Configuring PEAP

A.L.M.Buxey at A.L.M.Buxey at
Thu Sep 24 10:19:31 CEST 2015


> Hello, all. I'm setting up freeradius-2.1.12-6.el6.x86_64 on CentOS 6, and
> I'm close to having an acceptable solution, but I've got a couple obnoxious
> issues I'm not cracking despite diligent searching.

my first advice to you is to upgrade - 2.1.12 is *old*. seriously old. it came out 
in sept 2011 and is no longer maintained.  If you go to CentOS 7 you'll get 2.2.x
(but once again, you really should be using version 3 now)

> First, MacOS clients are asked to accept the certificate. It's described as
> valid, and I'm presenting an intermediate and my cert, and they're hooking
> that up to a trusted DigiCert certificate and everything is happy... Except,
> why is it asking the user to accept a cert, and especially one based on a
> root that's shipped out with every Mac? A twist is that it's a wildcard cert.
> Does that matter? I can't see anywhere in example configs, cert Makefile, or
> online searches that folks set any sort of coherent common name that must
> match. I'm not seeing where FreeRADIUS would even keep this config.

Mac clients can no longer have 802.1X config done manually in the network config
section - they need to be configured using a .mobileconfig file - thats since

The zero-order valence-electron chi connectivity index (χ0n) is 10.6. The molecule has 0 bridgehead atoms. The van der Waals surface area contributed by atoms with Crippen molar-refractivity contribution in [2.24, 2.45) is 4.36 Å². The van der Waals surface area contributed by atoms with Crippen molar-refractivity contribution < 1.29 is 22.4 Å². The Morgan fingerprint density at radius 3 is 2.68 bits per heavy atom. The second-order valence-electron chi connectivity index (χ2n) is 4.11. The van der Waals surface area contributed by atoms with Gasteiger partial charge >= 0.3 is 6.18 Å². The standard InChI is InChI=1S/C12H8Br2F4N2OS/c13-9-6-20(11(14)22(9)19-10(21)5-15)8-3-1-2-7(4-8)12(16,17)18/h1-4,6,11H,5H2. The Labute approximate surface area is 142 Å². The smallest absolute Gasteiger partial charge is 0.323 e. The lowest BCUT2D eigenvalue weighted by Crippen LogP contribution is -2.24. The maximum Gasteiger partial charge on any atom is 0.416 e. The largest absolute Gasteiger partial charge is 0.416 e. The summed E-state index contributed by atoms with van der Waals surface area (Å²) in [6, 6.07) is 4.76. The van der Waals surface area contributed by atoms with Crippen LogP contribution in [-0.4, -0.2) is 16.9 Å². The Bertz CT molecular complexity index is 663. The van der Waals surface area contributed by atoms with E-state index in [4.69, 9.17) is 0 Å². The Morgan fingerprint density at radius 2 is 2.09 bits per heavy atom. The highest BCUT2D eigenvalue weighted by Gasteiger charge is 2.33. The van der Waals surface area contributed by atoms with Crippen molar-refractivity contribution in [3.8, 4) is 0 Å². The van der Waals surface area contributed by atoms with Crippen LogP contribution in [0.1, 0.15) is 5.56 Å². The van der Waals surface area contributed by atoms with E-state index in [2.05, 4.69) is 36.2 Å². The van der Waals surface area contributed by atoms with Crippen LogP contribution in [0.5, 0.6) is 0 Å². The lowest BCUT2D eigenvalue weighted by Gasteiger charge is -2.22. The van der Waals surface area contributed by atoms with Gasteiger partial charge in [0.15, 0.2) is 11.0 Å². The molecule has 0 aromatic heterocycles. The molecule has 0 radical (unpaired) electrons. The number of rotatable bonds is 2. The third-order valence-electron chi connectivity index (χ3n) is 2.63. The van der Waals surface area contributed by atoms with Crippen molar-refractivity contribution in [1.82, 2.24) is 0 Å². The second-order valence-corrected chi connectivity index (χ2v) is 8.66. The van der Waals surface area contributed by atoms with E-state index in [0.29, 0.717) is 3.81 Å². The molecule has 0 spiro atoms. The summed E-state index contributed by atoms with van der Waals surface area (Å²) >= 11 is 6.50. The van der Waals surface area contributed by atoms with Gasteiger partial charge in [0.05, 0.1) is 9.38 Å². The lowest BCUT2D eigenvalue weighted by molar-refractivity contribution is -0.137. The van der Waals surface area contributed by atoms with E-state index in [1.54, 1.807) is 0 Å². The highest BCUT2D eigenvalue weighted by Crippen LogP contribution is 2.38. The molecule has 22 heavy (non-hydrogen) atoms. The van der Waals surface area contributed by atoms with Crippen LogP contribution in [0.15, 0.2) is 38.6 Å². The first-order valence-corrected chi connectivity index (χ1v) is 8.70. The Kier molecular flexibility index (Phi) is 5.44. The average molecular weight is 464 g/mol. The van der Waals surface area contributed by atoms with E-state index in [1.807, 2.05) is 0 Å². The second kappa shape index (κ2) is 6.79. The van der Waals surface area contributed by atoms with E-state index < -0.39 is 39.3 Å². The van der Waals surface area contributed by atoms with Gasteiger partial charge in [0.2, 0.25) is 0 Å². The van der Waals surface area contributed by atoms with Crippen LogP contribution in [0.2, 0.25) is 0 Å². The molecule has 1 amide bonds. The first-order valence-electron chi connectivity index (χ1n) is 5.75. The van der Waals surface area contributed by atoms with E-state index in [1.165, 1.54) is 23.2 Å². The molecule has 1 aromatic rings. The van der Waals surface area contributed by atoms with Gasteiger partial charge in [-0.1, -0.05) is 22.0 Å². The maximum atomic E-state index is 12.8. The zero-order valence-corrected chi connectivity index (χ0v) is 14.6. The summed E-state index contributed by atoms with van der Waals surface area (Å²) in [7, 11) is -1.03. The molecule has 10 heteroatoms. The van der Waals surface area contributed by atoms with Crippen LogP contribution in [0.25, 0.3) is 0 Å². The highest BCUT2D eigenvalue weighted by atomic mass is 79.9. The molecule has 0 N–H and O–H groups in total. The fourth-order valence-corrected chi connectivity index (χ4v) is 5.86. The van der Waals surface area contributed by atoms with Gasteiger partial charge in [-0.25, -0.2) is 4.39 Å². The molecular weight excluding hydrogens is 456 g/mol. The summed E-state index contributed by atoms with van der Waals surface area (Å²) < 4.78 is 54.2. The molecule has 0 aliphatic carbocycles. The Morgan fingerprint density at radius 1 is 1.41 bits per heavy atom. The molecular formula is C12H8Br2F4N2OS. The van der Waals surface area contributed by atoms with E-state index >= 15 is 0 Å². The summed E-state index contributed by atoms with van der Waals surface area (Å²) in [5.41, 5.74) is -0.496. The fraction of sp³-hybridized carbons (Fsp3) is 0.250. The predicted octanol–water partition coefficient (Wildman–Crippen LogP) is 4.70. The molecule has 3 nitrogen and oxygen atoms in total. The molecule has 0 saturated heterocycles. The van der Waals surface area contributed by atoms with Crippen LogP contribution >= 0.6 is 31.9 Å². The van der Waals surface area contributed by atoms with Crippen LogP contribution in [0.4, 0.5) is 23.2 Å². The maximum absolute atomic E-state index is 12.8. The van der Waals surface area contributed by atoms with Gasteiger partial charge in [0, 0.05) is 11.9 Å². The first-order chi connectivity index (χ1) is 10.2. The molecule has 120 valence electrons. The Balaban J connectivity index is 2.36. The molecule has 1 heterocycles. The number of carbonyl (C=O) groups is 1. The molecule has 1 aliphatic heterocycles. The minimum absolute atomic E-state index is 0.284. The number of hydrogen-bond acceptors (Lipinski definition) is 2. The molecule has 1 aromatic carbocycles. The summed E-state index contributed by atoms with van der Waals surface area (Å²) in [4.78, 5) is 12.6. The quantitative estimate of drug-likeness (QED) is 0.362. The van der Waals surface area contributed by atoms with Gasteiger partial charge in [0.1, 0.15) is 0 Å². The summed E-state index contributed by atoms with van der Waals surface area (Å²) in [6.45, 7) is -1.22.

Lion was released (10.7.x) - most provisioning tools will do this or
you can build you own .mobileconfig file using the Apple iPhone enterprise tool (free)

the commonname of the cert is its CN as per the output of

openssl x509 -in server.pem -text -noout

> The second issue is that Windows clients must turn off cert validation. I
> suspect that this is because the cert wasn't built with the xpextensions
> OIDs. We can get a cert that *is* built with them, but coming back to the Mac
> issue, I wonder what else I'd want to do to make an acceptable certificate.

well, you need the xpextensions for sure.... but you also need the root CA to be
known and trusted by the device... it doesnt matter if the RADIUS server is handing
out the root and the intermediate...the client still has to have a preconfigured
trust know the root CA.  feeding the intermediates from the RADIUS server
help in cases where the client doesnt have the intermediates but only the root.
once again, a provisioning tool is the way to go

you also need to check a few other things....and since you are using 2.1.x these are
probbaly your issues:

the DH key should be at least 1024  (yours is probably 512), the certificate method should
be at least SHA1, but please consider SHA256 

> want the stuff to work out of the box. (I've heard that best practises are to
> hand-sign certs with a local CA and make everything trust the local CA, but
> we really want to use a public CA for this.)

there are two camps for this....the secure camp is local CA, the easy of use camp is the public
CA.... *however* if you are doing things with a configuration tool, then local CA
issue for ease of use goes...its configured for the user AND secure.  also, if you use
a public CA, then ANYONE can get a certificate from that CA for some cash..and trivially do a 
MITM attack by pretending to be one of your APs and then harvest the logins from all
those people whose clients just did a 'click on the SSID' or are configured not to trust the
correct commonname..... (forget the CA check because the attacker HAS that CA) - that whole scenario
is completely wiped out with a local CA (unless your hacker/attacker works for you and can get
a cert signed by that CA  ;-) )


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